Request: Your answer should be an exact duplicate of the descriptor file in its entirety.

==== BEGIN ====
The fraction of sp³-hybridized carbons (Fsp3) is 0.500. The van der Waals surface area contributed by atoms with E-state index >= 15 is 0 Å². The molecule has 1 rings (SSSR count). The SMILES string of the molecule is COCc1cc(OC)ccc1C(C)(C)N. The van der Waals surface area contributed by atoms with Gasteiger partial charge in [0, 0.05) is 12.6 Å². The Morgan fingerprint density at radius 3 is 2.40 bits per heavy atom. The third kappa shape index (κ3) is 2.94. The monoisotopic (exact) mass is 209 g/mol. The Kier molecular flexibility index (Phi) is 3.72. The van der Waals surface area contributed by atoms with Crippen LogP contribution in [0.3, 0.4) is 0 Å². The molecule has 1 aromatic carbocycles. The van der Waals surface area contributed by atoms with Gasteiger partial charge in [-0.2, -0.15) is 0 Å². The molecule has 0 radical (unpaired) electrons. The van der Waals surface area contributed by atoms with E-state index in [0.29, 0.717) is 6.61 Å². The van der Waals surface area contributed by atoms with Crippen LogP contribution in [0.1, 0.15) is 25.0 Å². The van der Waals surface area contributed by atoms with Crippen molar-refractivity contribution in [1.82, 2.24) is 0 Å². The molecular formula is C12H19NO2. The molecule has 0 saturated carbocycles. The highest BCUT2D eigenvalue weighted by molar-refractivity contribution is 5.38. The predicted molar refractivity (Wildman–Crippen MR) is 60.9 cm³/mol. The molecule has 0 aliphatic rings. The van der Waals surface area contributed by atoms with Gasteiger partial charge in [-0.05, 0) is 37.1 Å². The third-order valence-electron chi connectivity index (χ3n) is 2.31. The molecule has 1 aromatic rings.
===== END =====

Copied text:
The fraction of sp³-hybridized carbons (Fsp3) is 0.500. The van der Waals surface area contributed by atoms with E-state index >= 15 is 0 Å². The molecule has 1 rings (SSSR count). The SMILES string of the molecule is COCc1cc(OC)ccc1C(C)(C)N. The van der Waals surface area contributed by atoms with Gasteiger partial charge in [0, 0.05) is 12.6 Å². The Morgan fingerprint density at radius 3 is 2.40 bits per heavy atom. The third kappa shape index (κ3) is 2.94. The monoisotopic (exact) mass is 209 g/mol. The Kier molecular flexibility index (Phi) is 3.72. The van der Waals surface area contributed by atoms with Crippen LogP contribution in [0.3, 0.4) is 0 Å². The molecule has 1 aromatic carbocycles. The van der Waals surface area contributed by atoms with Gasteiger partial charge in [-0.2, -0.15) is 0 Å². The molecule has 0 radical (unpaired) electrons. The van der Waals surface area contributed by atoms with E-state index in [0.29, 0.717) is 6.61 Å². The van der Waals surface area contributed by atoms with Crippen LogP contribution in [0.1, 0.15) is 25.0 Å². The van der Waals surface area contributed by atoms with Crippen molar-refractivity contribution in [1.82, 2.24) is 0 Å². The molecular formula is C12H19NO2. The molecule has 0 saturated carbocycles. The highest BCUT2D eigenvalue weighted by molar-refractivity contribution is 5.38. The predicted molar refractivity (Wildman–Crippen MR) is 60.9 cm³/mol. The molecule has 0 aliphatic rings. The van der Waals surface area contributed by atoms with Gasteiger partial charge in [-0.05, 0) is 37.1 Å². The third-order valence-electron chi connectivity index (χ3n) is 2.31. The molecule has 1 aromatic rings.